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While sitting at the table in the new garden shop/shed/whatever,  I looked up to see what at first appeared to be a blizzard.  With unusually warm temps, in the 80’s, snow wasn’t possible.

Knowing  what it was, I went out to be closer to the cherry trees so I could experience the showers of blossoms with every gust of wind.  Some friends and family will sometimes comment that I see things as a child would see them.  When the cherry trees are in bloom, is one of those times when I feel like a child who is seeing this for the first time.  I am in awe of the beauty, will sit or stand under them to gaze up at the blossoms and love to experience the blossom showers. I noticed neighbors will also stop to enjoy the trees.  In fact some have told me that they look for to the trees blooming each spring and if they happen to be walking or driving by when they are raining blossoms, they will stop and experience the showers.

Photos taken yesterday…

The first is of the small Weeping Cherry tree.  It is still relatively young and so not yet very big nor dense, but it has the most beautiful pink blossoms.  I’ll be picking, pressing, and drying some of the blooms today.


Under the Yoshino Cherry trees. These are the types of trees you see in D.C.  The blossoms are a little paler than those of the weeping cherry, but just as pretty and the trees themselves are beautiful with that layered branch way of growing.   I’ll be cutting some small branches and taking them to a friend in the infirmary.  Last year she came over often to sit on the bench near the trees to enjoy them.  If she can’t come to enjoy the blossoms, I can take the blossoms to her and maybe make her day a little brighter.


And speaking of children…  last week granddaughter Jess was trying on hats from our collection of vintage hats, to see which one she wanted to wear to Hat Day at school.  Grandson Connor had been dropped off very early as his daddy was having hip replacement surgery.   Connor was upset at not being able to find a boy hat to wear, something other than everyday hats.  I remembered I’d pulled out a chullo hat from a trip to Bolivia so that I could copy some of the stitch designs and use them in a chullo hat I’ll be starting soon.  Connor tried it, and it was perfect!




Looking at that smile you can easilly see why it is that children can smile that way. There is a lot of passion in everything they do… they way they experience a shower of blossoms, they way they smile. We can learn a lot from children.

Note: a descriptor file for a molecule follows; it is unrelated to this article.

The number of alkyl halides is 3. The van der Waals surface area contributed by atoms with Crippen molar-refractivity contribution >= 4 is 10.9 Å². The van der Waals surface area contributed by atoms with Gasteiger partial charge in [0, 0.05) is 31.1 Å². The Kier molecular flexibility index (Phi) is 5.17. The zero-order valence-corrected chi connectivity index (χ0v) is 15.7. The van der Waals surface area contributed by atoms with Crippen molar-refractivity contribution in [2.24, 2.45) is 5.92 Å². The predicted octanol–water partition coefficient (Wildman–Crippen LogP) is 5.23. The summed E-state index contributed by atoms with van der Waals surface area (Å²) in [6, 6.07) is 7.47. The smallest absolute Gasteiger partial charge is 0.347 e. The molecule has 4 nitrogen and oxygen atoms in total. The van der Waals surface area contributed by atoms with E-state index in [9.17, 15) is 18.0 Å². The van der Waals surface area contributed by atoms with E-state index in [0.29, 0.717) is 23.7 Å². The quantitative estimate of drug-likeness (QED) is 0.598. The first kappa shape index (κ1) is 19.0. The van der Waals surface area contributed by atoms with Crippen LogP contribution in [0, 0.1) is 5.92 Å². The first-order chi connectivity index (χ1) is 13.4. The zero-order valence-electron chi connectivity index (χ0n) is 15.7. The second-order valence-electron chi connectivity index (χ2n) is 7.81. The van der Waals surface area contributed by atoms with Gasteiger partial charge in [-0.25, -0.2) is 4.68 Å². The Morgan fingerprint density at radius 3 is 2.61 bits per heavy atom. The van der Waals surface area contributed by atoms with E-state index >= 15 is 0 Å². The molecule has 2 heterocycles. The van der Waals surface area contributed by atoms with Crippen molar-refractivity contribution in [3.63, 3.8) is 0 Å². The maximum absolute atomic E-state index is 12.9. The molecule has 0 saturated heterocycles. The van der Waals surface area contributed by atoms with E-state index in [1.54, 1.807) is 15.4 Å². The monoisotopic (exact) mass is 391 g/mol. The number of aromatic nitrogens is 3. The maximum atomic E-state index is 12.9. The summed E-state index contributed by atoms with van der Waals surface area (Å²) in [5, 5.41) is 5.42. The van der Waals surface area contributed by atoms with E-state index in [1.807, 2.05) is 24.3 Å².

I mentioned Connor’s daddy having surgery.   Our son-in-law could use prayers and healing thoughts as he recovers from this surgery and faces the next one.  Hip replacements at his age are not common, but we are hoping that once healed he will be able to do all the things he has not been able to do for quite some time, important things like teaching a son about camping and the great outdoors. 

I also mentioned the garden house…  if you’d like to see photos of it so far visit my studio blog, link in the sidebar.


A friend invited me to a concert, we went yesterday. I knew it would be held in a historical church The Park Church, and I thought it would be like many other church concerts I’ve attended, watching and listening to music being performed.

 I was right about the listening part, but not the watching part. After a very brief introduction by the pastor, we listened to MUSIC for ORGAN/VIOLIN for OUR JOURNEY through LENT (Music for Meditation and Reflection). What a unique experience! Not being able to see the musicians on the balcony behind us allowed us to just close our eyes and listen to the wonderful music, meditate.

Music played:

 – The Eight Station (from “Stations of the Cross) for Organ – Macel Dupre – (Jesus Comforts the Daughters of Jerusalem

– Kol Nidrei (Hebrew Chant for Yom Kippur or Day of Atonement – Max Bruch

– Hymn Prelude on Stabat Mater” – arr. By Alan Viner – Largo (from Xerxes – G.F.Handel – Gammal Fabodpsalm Fran Dalarna (Swedish)

– Oskar Lindberg – An Old tune from Dalecarlia

 Afterwards there was a luncheon where we met some of the church members and visitors and learned a little about the church itself. I’m sure I’ll be back in the future.

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